Senator Kirsten Gillibrand isn’t just a political superstar and rumored one-day presidential candidate—she’s your career counselor! Glamour‘s Cindi Leive gets her success secrets here.
Senator Gillibrand, right, in her congressional office with Leive. Note the artwork by her kids on the wall.
I love the art in Senator Kirsten Gillibrand’s office. There are stick-figure families by her kids—”I love Mom” scrawled across them—and, just inches away, a John James Audubon painting of a falcon in “attack pose.” But being both fierce and family-oriented is Sen. Gillibrand’s thing. In the five years since the 47-year-old Democrat took Hillary Clinton’s seat representing New York in the U.S. Senate, she’s championed laws supporting women and children, gaining rabid fans and ruffling feathers.(She also helped end the military’s “don’t ask, don’t tell” policy.) So what can women of all political persuasions learn about confidence—and work-life balance—from her? I went to the Russell Senate Office Building in Washington, D.C., to find out.
Cindi Leive: So here we are in your office. Every profile of you mentions your sons, Henry and Theo [ages five and 10, respectively], waiting in here while you cast a vote.
Senator Kirsten Gillibrand: Henry’s typically here between 3:00 and 5:00 P.M. Yesterday he didn’t want to go to his tae kwon do class; he asked to come here!
CL: You arranged to cast your vote from the Senate chamber doorway so you could hold Henry’s hand [while he waited outside]. Was that hard to get the OK for?
KG: It took months. But it was necessary. [Laughs.] Henry’s only five, so he gets into trouble if he’s not supervised.
CL: Have other senators taken advantage?
KG: No. Most of them have wives who take care of the children. I do not have a wife. I have a wonderful husband, but he works in New York City during the week.
CL: I wanted to ask about that! For decades men in leadership jobs have had somebody at home waiting for them, to rub their feet and ask them how their day was. Is there ever a part of you that’s like,”OK, honey, you have to move to D.C.”?
KG: My husband [Jonathan Gillibrand, a finance manager] lives in D.C. on weekends; his job the last two years has been in New York City. But I have more flexibility than most working moms trying to raise a family. Unfortunately, our [country's] workplace rules are stuck in the seventies, when, out of a block of 10 houses, in more than half of them the husband went to work and the wife stayed home. Now on that same block almost eight of the wives work. That’s one reason why I want equal pay for equal work, and why affordable day care, early childhood education, and universal pre-K are so important to me.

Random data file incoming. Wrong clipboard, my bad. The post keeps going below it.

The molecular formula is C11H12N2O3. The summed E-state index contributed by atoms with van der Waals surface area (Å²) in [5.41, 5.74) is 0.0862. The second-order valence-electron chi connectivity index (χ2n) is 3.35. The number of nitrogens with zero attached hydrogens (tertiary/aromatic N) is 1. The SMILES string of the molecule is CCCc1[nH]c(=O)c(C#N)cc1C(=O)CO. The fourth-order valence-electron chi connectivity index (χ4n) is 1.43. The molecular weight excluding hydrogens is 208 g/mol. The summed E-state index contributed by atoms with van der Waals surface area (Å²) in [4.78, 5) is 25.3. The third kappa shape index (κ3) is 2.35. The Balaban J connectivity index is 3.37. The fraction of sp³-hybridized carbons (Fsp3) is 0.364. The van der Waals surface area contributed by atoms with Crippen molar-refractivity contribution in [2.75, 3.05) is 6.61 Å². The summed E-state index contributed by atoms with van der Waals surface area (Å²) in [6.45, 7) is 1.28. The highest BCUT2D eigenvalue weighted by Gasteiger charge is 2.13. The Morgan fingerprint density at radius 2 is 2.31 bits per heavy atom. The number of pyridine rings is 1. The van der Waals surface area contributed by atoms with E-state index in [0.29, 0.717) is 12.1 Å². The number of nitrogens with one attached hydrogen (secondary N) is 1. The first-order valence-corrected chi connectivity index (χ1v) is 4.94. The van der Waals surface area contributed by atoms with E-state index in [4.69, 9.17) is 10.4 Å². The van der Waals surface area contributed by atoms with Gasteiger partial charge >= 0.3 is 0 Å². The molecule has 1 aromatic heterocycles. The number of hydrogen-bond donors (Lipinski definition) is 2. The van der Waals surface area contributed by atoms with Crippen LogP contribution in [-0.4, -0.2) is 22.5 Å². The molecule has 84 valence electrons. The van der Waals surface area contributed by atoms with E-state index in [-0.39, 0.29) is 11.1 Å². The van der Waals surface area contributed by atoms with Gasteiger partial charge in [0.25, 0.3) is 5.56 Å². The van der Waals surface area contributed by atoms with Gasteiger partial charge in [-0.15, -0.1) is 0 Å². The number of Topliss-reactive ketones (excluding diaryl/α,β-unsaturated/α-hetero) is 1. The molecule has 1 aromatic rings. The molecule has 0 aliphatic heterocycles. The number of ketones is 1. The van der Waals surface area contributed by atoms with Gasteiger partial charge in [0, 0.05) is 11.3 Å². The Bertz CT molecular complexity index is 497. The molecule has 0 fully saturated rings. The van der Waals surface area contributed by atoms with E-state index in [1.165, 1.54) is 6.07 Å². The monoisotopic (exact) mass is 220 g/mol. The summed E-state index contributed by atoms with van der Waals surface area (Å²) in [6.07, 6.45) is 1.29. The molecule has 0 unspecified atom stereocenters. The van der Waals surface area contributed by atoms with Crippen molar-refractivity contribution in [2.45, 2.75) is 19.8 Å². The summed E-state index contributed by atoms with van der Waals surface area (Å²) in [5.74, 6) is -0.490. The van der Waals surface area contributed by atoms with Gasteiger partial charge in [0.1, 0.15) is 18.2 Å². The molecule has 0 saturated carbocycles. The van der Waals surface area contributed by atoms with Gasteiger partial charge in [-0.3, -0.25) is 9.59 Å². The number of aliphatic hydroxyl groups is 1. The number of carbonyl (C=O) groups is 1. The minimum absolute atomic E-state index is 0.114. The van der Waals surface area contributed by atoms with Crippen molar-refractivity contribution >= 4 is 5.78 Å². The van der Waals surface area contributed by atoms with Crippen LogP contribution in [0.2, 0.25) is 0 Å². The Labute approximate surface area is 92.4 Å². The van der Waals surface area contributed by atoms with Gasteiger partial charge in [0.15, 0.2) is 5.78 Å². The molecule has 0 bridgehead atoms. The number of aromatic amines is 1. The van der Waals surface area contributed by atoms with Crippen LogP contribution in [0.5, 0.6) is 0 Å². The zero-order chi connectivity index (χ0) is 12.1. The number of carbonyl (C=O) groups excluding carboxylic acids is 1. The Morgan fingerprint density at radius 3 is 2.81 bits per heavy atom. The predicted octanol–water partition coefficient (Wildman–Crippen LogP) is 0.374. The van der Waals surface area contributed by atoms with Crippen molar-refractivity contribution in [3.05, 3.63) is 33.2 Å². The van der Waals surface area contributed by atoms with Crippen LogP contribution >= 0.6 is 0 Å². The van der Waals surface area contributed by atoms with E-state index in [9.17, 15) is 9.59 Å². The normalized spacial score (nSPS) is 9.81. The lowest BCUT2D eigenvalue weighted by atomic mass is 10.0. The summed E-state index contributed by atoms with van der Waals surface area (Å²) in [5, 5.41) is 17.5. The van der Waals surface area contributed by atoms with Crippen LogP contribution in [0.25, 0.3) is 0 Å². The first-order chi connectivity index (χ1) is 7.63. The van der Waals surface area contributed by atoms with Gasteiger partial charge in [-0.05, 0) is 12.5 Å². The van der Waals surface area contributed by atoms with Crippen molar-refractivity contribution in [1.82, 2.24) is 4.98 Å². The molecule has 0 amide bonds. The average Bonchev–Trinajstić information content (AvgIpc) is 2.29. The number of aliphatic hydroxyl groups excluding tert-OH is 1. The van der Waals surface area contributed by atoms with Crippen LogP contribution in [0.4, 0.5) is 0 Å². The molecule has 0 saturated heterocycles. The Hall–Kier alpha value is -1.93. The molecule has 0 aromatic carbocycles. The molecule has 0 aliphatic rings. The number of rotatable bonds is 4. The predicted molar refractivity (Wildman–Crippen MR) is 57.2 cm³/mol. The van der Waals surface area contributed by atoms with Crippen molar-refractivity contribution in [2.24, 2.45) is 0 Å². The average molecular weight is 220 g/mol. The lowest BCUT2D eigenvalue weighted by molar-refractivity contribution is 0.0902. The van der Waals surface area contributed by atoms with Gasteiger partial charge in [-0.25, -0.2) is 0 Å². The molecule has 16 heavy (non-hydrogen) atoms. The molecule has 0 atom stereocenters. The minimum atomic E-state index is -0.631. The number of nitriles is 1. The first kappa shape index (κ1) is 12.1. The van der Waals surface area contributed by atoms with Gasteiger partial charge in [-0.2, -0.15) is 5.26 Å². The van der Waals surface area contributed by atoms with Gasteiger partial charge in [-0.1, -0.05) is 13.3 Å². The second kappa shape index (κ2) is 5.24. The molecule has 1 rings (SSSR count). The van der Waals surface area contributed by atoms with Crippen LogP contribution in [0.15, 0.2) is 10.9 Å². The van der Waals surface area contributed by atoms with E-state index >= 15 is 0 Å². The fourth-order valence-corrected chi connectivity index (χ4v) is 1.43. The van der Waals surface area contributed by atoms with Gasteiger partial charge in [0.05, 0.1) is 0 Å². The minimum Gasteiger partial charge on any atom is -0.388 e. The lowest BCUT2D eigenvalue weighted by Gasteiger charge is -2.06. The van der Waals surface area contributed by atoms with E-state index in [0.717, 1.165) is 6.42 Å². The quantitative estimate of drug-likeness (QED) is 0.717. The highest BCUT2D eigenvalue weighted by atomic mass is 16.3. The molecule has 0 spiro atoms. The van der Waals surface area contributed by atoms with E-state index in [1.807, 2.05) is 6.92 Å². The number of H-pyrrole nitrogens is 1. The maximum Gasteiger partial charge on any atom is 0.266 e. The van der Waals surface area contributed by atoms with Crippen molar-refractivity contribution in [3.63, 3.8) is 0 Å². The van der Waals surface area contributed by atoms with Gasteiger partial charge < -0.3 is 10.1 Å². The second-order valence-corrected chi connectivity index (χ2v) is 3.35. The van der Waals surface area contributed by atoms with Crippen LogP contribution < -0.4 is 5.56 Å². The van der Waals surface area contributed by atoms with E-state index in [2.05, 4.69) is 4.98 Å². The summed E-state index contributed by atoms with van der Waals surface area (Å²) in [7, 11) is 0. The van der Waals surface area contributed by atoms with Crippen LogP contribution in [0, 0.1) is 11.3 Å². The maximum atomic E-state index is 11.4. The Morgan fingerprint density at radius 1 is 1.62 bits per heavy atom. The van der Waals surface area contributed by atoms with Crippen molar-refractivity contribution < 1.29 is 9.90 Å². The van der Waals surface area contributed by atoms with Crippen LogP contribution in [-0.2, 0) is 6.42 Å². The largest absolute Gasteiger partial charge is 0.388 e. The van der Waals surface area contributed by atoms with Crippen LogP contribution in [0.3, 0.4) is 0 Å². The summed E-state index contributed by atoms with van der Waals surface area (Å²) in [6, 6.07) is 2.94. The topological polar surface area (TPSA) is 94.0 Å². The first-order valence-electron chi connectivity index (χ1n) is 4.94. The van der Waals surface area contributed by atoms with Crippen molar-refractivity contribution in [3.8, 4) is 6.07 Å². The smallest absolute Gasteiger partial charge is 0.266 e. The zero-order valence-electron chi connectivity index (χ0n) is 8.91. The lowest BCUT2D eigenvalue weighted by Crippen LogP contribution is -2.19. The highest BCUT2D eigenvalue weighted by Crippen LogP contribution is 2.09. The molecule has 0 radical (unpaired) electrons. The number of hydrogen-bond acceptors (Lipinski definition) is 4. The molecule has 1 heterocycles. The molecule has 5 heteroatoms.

CL: You know, April 8 is Equal Pay Day, on which women’s wages finally catch up to what men earned the previous year.
KG: It’s disgraceful. Women’s voices aren’t heard often enough. Congress should reflect the population, but with only 20 percent women in the Senate and 18 percent in the House, it just doesn’t.
CL: You believe organizations with more women leaders are fairer and more efficient. Have you seen that in the Senate?
KG: Women are good at collaborating and finding common ground.Corporate boards with even one woman are 40 percent less likely to have to restate their earnings!
CL:I know there’s a regular dinner that the 20 female senators have, right?
KG: Yes. President Obama even hosted us once! It gives us a chance to get to know each other as regular people. So when I’m trying to pass something, I can ask Susan Collins [R-Maine], “How do I do this in a way that the Republicans will vote for it?”
CL: What happens at the dinners?
KG: A lot of them are celebratory! I baked pies for Barbara Mikulski’s [D-Md.] birthday.
CL: Let’s talk about the Military Justice Improvement Act, a bill you introduced that would help survivors of sexual assault in the military. What would you like to see happen next?
KG: We still need a vote on the bill. But it contains the one reform victims asked for: that the decision of whether to proceed to trial not be made by a superior in their chain of command. So many victims said their commanders told them that if they reported their rapes, their careers would end.
CL: I saw someone ask you at a party once how you kept the issue in the headlines. You said, “I just kept talking about it.” You didn’t wait for it to be a hot topic.
KG: No. When a woman has the opportunity to speak truth to power, it’s important that she does, even if it’s just trying to get a crosswalk in her neighborhood. That’s how social change happens!
CL: Early in your tenure your detractors criticized your stance on the NRA, and the press was extremely focused on your appearance. You told New York magazine that your response was, “Give me six months.” How did you know?
KG: I had an amazing advantage: a grandmother [Polly Noonan, an influential confidante of the mayor of Albany] who loved politics. She taught me not to listen to negative press or people. I grew up knowing politics was rough-and-tumble.